(PRWEB) December 26, 2012
"Chronic exertional compartment syndrome now treated at the center for regenerative medicine." according to Dr. A.J. Farshchian MD the medical director for the center for regenerative medicine.
Due to the fact that patients typically present with a normal examination as well as non-impressive diagnostic findings Diagnosis is usually overlooked: Chronic exertional compartment syndrome may prove a challenge to detect, and acute compartment syndrome may require immediate surgical intervention. The cause is described as when a muscle becomes too big for the sheath that surrounds it causing pain.
The enlarged muscle blocks the flow of blood producing ischemia which in turns produces pain. The large muscle on the outside of the shin area is called the tibialis anterior and is surrounded by a sheath. This is called the anterior compartment of the lower leg. Over use of this muscle causes swelling, the compartment most often involved is the anterior.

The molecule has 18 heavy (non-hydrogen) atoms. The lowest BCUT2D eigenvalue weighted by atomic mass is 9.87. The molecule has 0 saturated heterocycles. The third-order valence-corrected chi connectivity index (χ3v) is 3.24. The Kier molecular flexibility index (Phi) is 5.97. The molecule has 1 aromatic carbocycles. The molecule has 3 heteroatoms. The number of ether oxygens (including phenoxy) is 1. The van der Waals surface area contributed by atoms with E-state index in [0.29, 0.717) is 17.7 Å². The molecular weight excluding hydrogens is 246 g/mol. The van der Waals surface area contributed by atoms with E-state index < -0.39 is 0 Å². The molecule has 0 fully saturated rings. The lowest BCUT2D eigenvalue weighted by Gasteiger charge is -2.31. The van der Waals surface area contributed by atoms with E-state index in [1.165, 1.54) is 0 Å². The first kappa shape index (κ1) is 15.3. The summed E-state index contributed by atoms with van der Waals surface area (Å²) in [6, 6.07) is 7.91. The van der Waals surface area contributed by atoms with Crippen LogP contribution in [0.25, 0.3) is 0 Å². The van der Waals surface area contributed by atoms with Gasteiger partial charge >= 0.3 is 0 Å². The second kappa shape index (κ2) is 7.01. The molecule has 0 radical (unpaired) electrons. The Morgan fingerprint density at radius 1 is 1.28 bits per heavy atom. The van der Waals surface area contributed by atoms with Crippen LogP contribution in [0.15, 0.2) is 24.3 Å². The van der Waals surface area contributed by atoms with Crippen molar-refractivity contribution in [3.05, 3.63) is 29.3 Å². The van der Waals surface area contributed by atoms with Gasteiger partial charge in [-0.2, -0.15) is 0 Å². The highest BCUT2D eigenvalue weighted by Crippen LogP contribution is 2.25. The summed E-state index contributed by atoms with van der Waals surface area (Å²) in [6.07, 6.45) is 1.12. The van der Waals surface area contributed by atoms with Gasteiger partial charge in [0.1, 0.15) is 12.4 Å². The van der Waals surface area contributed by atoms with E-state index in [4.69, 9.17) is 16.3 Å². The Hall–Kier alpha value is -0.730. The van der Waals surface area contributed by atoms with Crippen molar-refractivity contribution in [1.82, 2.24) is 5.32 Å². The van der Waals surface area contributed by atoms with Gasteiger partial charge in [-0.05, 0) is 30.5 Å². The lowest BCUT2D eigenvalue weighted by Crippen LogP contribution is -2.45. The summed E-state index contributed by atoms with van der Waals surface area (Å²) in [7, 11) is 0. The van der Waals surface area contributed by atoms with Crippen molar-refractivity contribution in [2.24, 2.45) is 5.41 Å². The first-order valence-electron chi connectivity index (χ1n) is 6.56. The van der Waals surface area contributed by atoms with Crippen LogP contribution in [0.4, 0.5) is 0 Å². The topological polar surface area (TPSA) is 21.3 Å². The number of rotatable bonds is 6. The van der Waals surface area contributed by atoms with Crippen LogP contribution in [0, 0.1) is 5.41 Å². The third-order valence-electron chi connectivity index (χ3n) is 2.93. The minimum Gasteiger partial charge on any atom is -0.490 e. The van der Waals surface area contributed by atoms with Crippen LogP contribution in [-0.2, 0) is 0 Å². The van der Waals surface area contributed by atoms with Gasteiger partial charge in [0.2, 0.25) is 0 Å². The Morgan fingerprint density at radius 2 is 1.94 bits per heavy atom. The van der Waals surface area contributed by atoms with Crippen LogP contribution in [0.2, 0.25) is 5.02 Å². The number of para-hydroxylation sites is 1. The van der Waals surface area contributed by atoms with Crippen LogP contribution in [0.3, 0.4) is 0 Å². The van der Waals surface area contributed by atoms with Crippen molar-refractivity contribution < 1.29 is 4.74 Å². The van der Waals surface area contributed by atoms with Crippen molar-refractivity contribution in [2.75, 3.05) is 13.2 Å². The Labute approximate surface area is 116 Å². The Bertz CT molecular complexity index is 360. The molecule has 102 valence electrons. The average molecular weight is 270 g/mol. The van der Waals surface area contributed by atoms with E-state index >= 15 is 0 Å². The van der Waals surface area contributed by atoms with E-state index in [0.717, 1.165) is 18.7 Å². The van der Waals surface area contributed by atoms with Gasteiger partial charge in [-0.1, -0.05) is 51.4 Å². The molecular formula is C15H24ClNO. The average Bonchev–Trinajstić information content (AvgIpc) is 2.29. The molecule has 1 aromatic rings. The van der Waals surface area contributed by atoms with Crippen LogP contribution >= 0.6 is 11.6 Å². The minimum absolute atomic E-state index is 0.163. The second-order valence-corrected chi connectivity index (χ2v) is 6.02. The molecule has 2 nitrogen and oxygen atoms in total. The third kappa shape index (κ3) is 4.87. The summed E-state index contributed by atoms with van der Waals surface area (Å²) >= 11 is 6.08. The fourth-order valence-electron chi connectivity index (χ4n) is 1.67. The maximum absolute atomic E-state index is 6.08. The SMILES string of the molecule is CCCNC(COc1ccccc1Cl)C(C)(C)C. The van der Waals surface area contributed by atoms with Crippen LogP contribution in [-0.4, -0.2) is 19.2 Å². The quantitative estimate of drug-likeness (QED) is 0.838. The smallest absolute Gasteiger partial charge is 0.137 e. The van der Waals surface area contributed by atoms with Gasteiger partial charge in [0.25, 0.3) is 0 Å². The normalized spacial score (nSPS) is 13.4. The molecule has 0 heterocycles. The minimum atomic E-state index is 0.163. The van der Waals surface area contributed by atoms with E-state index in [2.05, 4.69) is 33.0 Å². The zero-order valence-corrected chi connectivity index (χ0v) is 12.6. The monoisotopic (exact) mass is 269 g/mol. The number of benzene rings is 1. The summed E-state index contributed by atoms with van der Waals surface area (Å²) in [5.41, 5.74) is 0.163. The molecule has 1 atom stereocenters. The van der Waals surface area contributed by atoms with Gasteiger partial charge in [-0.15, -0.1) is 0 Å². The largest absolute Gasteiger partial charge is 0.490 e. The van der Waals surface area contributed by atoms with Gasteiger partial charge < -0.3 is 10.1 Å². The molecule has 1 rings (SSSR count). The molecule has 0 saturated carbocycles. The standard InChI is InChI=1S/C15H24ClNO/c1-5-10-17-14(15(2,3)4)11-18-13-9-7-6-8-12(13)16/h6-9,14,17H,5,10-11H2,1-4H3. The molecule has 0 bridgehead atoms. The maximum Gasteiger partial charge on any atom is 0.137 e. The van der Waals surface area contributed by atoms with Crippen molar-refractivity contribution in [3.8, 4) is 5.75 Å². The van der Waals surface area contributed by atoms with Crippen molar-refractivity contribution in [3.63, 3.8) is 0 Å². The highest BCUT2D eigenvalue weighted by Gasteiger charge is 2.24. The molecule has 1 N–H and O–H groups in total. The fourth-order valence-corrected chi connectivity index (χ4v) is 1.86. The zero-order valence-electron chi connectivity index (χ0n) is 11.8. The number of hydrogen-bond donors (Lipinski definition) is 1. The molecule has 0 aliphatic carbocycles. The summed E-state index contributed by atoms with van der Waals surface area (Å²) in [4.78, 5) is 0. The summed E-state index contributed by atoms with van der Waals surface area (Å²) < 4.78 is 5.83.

Lateral compartment is also a common place for involvement of overuse. Usually, a patient with chronic exertional compartment syndrome has no symptoms at rest. Compartment pressures may remain elevated for up to 40-60 minutes after exercise.
U.S.A. based physician, Dr. Farshchian, is a medical author, humanitarian, and active republican member. He is best known for coining the term "orthopedic regenerative medicine." Dr. Farshchian is recognized as a leading authority in the new clinical science of regenerative medicine. He is also a Television personality, currently hosting "The Arthritis Show."
The Center for Regenerative Medicine in Miami, Florida concentrates on helping arthritic and injured people to get back to a functional level of life and their activities using non-surgical techniques and Orthopedic medicine. The center's expertise is in treatment of conditions of spine, knees, shoulders and other cartilage damages. They have developed non-surgical and rehabilitation techniques focused on treatment and management of joint pain. Their team includes health professionals organized around a central theme. Their website is http://www.arthritisusa.net
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